NEW YORK (GenomeWeb) – Startup Tymora Analytical Operations this month was awarded a Phase II SBIR grant from the National Institutes of Health to develop multiplexed and reverse-phase array versions of its pImago system for non-antibody-based detection of protein phosphorylation.
The two-year grant, which is worth $451,538 in its first year, will also be used to further develop the technology for high-throughput analysis of signaling pathways, with an eye toward applications in cancer drug development and treatment, according to Tymora President and CTO Anton Iliuk.
Protein phosphorylation is a post-transcriptional protein modification involved in a range of cellular activities, while abnormal protein phosphorylation has been associated with a range of disorders including inflammatory diseases and cancer.
Measuring protein phosphorylation generally involves the use of phospho-specific antibodies. However, these are expensive and time-consuming to produce, Tymora CSO Andy Tao told GenomeWeb. And because of the sheer number of phosphorylation sites within organisms, many aren't covered by existing antibody libraries, particularly for model organisms.
To address this issue, Tao, also a professor at Purdue University, and Iliuk, a postdoc in his lab developed pImago. The technology is essentially a protein phosphorylation-detection reagent based on water-soluble, globular nanopolymers that are multi-functionalized with titanium ions, which are known to selectively bind to phosphorylated residues, and biotin for detection.
Since founding Tymora in 2012, the researchers have published a number of papers on pImago-based detection of individual phosphoproteins on Western blot and ELISA formats, and the company currently offers kits for both methods in the US through its website via partnerships with Sigma-Aldrich and Expedeon, as well as internationally via a network of distributors.
More recently, Iliuk and Tao published data demonstrating pImago's ability to sensitively and quantitatively measure the total phosphoprotein levels of multiple cell lysates and samples from human cell lines.
With the NIH funding, Tymora is now aiming to further develop the technology for multiplex detection of phosphorylation in both antibody microarray and functional reversed-phase array formats.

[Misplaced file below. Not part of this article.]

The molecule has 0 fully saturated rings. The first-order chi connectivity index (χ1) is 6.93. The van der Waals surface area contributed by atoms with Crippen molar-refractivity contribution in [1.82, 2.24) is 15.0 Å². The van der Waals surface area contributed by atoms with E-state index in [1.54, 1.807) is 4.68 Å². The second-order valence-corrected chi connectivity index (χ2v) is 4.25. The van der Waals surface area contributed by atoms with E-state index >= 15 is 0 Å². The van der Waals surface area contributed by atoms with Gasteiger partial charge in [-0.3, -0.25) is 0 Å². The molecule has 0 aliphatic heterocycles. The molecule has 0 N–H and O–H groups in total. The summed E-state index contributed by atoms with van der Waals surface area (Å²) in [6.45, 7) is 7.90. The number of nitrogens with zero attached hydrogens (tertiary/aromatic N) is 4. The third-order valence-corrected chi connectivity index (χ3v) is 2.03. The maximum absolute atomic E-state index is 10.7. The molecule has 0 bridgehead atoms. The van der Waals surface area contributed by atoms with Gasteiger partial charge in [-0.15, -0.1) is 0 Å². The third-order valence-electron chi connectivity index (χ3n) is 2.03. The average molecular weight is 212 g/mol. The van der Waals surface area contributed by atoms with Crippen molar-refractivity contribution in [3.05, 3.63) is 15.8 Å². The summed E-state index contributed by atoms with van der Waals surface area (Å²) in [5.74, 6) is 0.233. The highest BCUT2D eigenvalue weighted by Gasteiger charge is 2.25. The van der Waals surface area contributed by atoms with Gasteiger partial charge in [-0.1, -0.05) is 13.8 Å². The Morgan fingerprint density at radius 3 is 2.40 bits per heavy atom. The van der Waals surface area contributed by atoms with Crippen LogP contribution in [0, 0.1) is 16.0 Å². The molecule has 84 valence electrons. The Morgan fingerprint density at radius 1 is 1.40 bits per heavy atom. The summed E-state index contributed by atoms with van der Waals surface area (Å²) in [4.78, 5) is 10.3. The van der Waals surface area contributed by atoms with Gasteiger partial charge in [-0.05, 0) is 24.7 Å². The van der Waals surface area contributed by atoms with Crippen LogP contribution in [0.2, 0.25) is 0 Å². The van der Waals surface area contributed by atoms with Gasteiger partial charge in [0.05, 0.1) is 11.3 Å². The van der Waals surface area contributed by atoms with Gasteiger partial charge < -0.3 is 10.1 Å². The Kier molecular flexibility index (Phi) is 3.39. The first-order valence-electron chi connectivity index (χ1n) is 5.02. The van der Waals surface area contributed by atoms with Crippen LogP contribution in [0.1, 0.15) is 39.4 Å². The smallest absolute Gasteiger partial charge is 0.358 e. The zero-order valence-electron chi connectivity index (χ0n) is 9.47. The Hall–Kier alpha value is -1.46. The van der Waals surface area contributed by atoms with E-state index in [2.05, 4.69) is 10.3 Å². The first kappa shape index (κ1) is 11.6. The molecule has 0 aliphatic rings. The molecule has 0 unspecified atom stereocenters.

For multiplexed applications, pImago "can be combined with regular antibody detection to measure both total protein expression and phosphorylation at the same time," Tao said. For reverse-phase array systems, the technology would replace phospho-specific detection antibodies. Once bound to phosphorylated residues, he added, the pImago reagent can be detected by conventional antibodies.
Tymora also sees drug discovery and clinical potential for pImago, Iliuk added. To that end, the firm is working to optimize the technology's use in the analysis of signaling pathways, an application where "it can be utilized for discovery of cancer targets, better tailoring of drugs to patients most likely to respond, and monitoring of disease progression during therapy," he wrote in an email.
While analyzing gene mutations can be used to identify particular cancer types, "there are often hundreds or thousands mutations present, most of which do not progress cancer," Iliuk explained. "Many more can appear over time, especially with therapy treatment — a common cause of relapse."
By instead focusing on the protein phosphorylation changes triggered by these mutations, it may be possible to identify pathways involved in cancer progression and select the appropriate therapies for specific patients, he added.